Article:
A Review by ALLEN J. HUBIN:

COLLIN WILCOX – The Third Figure. Dodd Mead, hc, 1968. Hardcover reprint: Detective Book Club, 3-in-1 edition, August 1968.

COLLIN WILCOX The Third Figure

   Clairvoyance, says the dictionary, is the ability attributed to some of being able to see the unseeable. I suspect a good many of the investigators who have practiced down through the history of detective fiction might justly have been accused of solving by clairvoyance rather than deduction.

   Collin Wilcox now provides us with Stephen Drake, whose investigational success is expressly attributed to occasional attacks of clairvoyance.

   Drake, a newspaper reporter appearing in his second book, is approached by the estranged wife of a murdered gangster (local head of “The Outfit”) with the offer of $10,000 for the solution of the crime. Drake, whose characterization must be the ultimate reaction against hardboiled detectives (he may be the first of the unboiled detectives — which is consistent with the author’s intent to create a “gentle hero”) accepts the job against his own better judgment.

   His subsequent involvements with various echelons of “The Outfit” give him ample cause to regret that decision. His investigation consists of a good deal of aimless muddling about, hoping to set the stage for clairvoyance — mostly he gets paroxysms of fear — and eventually he arrives at the same solution I’d reached some 75 pages earlier.

   Collin Wilcox exhibits some rough talent which future books will hopefully polish, and Stephen Drake is interesting enough to make this volume worth reading. Drake’s clairvoyance is treated well: as an inexplicable and fallible, but occasionally useful, source of insight, not as a wondrous and magical tool.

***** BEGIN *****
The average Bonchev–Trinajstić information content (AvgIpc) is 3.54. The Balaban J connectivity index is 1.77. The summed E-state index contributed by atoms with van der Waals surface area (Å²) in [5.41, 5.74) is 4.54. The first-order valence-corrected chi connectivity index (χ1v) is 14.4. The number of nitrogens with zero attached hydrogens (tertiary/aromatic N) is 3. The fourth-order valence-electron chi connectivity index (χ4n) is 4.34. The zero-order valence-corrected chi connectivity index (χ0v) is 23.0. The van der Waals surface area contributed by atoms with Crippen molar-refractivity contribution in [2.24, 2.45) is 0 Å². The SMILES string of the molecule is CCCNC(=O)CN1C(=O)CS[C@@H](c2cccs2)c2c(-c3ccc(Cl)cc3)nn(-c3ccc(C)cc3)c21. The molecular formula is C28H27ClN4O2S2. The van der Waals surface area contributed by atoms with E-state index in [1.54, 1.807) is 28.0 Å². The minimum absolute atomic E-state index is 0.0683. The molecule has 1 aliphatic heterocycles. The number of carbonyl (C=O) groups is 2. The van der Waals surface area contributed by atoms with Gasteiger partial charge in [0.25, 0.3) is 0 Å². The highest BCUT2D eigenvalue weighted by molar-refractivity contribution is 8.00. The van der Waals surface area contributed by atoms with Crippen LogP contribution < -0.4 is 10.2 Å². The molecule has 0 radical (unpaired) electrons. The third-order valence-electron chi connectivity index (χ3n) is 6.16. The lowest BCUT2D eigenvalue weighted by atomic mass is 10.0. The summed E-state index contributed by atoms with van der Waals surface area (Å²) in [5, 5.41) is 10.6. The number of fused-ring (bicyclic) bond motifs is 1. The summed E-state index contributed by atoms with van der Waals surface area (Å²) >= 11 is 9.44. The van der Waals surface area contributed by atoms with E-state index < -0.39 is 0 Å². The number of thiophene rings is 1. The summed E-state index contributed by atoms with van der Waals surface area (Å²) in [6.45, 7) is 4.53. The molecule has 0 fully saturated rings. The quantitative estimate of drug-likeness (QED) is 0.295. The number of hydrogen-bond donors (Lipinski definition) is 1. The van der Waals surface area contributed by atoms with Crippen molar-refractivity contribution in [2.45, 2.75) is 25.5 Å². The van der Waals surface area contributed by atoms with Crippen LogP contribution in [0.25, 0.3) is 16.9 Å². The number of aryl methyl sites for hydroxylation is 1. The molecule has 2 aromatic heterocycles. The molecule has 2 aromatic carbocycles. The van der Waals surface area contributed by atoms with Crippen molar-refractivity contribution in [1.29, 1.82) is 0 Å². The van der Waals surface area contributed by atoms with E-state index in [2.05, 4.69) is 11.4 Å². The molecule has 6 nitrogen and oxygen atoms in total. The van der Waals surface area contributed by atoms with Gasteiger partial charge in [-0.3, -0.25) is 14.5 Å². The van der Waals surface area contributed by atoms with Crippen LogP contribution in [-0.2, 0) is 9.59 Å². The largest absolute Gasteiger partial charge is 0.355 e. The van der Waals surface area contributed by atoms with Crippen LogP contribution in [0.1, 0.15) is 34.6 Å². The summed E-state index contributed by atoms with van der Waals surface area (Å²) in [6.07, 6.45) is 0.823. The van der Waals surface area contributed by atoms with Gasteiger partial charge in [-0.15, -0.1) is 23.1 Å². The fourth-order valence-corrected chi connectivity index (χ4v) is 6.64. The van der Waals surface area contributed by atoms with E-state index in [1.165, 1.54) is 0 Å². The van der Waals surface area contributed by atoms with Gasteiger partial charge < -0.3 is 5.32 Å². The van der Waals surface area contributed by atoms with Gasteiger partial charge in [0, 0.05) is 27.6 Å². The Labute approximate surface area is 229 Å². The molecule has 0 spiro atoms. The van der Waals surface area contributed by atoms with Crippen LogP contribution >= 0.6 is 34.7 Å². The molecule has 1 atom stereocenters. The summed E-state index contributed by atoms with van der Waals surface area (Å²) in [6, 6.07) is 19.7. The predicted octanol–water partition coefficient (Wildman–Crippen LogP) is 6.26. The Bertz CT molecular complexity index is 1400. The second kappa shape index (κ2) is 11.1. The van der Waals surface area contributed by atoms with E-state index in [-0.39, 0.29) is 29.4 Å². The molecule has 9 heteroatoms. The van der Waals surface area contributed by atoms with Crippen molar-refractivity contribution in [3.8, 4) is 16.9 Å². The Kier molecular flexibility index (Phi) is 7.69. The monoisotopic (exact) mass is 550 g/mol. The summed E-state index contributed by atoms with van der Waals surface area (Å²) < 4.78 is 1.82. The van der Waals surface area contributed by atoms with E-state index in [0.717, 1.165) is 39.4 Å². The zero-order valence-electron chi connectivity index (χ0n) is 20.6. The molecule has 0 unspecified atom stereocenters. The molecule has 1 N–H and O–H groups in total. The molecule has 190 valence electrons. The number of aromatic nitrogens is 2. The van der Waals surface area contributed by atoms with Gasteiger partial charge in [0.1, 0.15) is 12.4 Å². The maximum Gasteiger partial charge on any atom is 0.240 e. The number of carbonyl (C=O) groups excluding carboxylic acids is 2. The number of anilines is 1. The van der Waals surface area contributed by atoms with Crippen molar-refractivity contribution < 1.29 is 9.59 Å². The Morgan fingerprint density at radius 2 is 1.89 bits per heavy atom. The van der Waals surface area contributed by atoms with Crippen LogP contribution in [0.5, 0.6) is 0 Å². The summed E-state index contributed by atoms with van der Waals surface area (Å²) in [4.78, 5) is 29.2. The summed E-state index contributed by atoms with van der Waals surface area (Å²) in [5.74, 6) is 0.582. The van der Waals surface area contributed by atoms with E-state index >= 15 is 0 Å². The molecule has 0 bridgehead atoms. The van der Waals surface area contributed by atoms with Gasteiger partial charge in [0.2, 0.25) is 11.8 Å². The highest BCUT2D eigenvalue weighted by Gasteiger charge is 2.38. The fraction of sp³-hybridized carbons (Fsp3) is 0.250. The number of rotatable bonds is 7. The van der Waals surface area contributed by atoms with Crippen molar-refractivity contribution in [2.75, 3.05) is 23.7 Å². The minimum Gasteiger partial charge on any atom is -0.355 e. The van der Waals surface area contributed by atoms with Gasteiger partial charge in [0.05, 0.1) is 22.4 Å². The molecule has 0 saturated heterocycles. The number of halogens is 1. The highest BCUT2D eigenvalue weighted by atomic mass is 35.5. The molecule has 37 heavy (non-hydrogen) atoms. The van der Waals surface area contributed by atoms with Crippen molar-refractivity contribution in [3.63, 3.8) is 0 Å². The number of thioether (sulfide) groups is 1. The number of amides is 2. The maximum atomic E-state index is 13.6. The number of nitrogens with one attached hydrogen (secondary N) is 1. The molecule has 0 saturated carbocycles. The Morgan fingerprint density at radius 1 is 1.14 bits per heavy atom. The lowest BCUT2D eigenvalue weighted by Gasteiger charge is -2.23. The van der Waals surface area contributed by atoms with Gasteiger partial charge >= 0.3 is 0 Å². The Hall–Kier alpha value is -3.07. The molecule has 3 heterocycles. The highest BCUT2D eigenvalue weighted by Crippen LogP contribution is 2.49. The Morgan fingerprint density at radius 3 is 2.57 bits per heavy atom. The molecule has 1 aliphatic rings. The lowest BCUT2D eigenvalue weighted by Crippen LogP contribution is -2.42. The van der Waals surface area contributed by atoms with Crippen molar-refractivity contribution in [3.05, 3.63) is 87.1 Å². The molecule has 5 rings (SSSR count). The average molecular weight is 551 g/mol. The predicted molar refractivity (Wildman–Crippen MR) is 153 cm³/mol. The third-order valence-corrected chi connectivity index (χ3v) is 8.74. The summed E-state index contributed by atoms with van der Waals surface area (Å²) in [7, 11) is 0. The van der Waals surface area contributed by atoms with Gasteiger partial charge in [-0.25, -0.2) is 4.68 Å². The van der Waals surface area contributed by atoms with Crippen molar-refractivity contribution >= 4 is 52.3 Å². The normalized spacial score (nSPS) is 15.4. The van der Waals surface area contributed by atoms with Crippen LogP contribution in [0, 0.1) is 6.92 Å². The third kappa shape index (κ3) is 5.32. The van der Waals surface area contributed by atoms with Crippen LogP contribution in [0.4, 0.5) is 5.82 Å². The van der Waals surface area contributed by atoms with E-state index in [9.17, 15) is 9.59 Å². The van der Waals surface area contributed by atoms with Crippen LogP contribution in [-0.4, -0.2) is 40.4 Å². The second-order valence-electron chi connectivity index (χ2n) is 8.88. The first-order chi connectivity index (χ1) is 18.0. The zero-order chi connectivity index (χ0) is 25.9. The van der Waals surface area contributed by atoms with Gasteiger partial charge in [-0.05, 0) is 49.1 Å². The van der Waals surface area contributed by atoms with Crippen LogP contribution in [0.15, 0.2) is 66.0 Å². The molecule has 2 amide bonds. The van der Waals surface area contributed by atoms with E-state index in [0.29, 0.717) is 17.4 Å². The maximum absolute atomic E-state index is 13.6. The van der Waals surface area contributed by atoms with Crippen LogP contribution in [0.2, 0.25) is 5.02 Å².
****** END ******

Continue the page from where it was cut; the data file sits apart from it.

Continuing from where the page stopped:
However, I found the book difficult to get involved in, the Drake characterization a little too gentle to identify with, and the plot somewhat underweight. Although Drake’s success is allegedly based on clairvoyance, his approach is more crude deduction than anything else. I suspect I would find the story of a truly clairvoyant solution to a crime intensely frustrating reading.

   One further suggestion: with Collin Wilcox, Colin Wilson and Colin Watson active in the mystery field, won’t someone adopt a pseudonym?

– From The Armchair Detective, Vol. 1, No. 3, April 1968.


  [UPDATE] 08-27-09.   Al mentioned a previous appearance for Stephen Drake; that was The Black Door (Dodd Mead, 1967), but perhaps finding plausible cases for a clairvoyant detective to solve proved too great a challenge, as there was never a third.

   When I was looking through the first volume of TAD this evening, I spotted this review right away. Even though it was written over 40 years ago, my immediate thought was that it ties in perfectly with the series of comments following the previous post, the discussion (pro and con) having to do with combining psychic phenomena with detective fiction.

   By the way, while Collin Wilcox did write two novels under the pen name Carter Wick, most of his mysteries were written under his own name; his most commonly used series character was Sgt. (later Lt.) Frank Hastings, of the San Francisco Police Department.